As a concrete example, solving their problems means creating impactful search criteria that let visitors find the exact products they want fast and helps them weed through 1000s of options so their choice is easier. As a user, I can tell you that this is where some websites truly fail. My daughter was looking for a wedding dress recently and we to the big estores to narrow our search before visiting their brick and mortars. The search options were meager and forced us to look through hundreds of potential dresses, making the process frustrating.
If you were the marketing director for this store, think how visitors would search for dresses. For instance, length is probably important. If you’re having a big wedding, a long train is important, but for a beach wedding, which is what we were having, you need a shorter dress. And, maybe the bride has her heart set on a mermaid dress, shouldn’t she be able to search by style. Ideally, I’d love to set parameters so that I was only given 3-5 options to choose from in each combination of style, color, length, price. Other brides might be more motivated to purchase based on brand name. Hence, it’s important to allow different visitors to create their own search results matching just what they’re looking for.
Once you’ve made it into a user’s consideration set, it’s important to generate new, interesting, informative content delivered across multiple platforms to keep your product in the running when the user makes the decision to buy.
Intention to purchase represents the decision to buy a product, which is an important step based on having positive attitudes toward the brand. Building content that drives the customer journey to intention relies on persuasion.
Intension is formed through positive emotions toward the brand, as well a mood, in general. Hence, creating content that is upbeat and informative moves visitors to this stage in the process. Again, thinking like a salesperson, intention requires the company to overcome objections that might form in users’ minds.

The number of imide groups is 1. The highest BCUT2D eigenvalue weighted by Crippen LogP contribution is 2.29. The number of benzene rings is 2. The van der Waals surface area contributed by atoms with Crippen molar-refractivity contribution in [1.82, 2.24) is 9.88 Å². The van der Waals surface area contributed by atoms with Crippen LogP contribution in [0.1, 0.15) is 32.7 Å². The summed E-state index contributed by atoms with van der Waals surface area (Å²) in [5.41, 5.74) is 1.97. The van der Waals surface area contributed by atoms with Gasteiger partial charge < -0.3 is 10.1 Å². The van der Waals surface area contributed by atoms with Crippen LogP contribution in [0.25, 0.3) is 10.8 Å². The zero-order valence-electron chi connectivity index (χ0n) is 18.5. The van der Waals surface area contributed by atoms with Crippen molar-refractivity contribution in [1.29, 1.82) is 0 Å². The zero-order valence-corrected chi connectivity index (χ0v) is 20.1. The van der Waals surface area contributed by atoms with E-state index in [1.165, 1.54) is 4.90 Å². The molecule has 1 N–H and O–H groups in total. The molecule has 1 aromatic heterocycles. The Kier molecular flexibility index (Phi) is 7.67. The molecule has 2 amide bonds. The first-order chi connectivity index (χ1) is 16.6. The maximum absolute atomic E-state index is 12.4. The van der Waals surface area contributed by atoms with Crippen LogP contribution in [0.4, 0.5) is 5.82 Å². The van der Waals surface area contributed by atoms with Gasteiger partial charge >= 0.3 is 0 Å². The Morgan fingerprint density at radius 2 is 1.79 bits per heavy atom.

Recommendations from peers is a great way to overcome objections, but many sites have a difficult time getting objective endorsements from true consumers.
While it seems logical that conversion should follow closely behind intention, there are often factors that interfere with intentions, keeping conversion from happening. The company’s goal should be to make conversion as fast and easy as possible.
For instance, Amazon saw increased conversion when they went to 1-click buying which eliminated most of the steps in the buying process. So, less is probably better than more when it comes to actual conversion.
Offering multiple payment options also helps convert wanters to buyers. Some sites are even taking bitcoin now. If the product is expensive, offering easy access to credit is also important.
Post-conversion content drives the customer journey
While the conversion process stops with conversion, that’s not the end of the customer journey. In fact, keeping satisfied customers is important for the growth of your brand.
So, you need good customer support to help customers if they have a problem with your brand or need help using it properly. For instance, if you sell flour, you might create content containing recipes using flour. The propelled a mostly unknown brand, King Arthur, to succeed.
Brands are trying to be where customers are in terms of providing customer support. For instance, brands have posted office hours on Facebook and Twitter or set up chat on their website to make it easy for customers and prospective customers to reach a live person for help and support.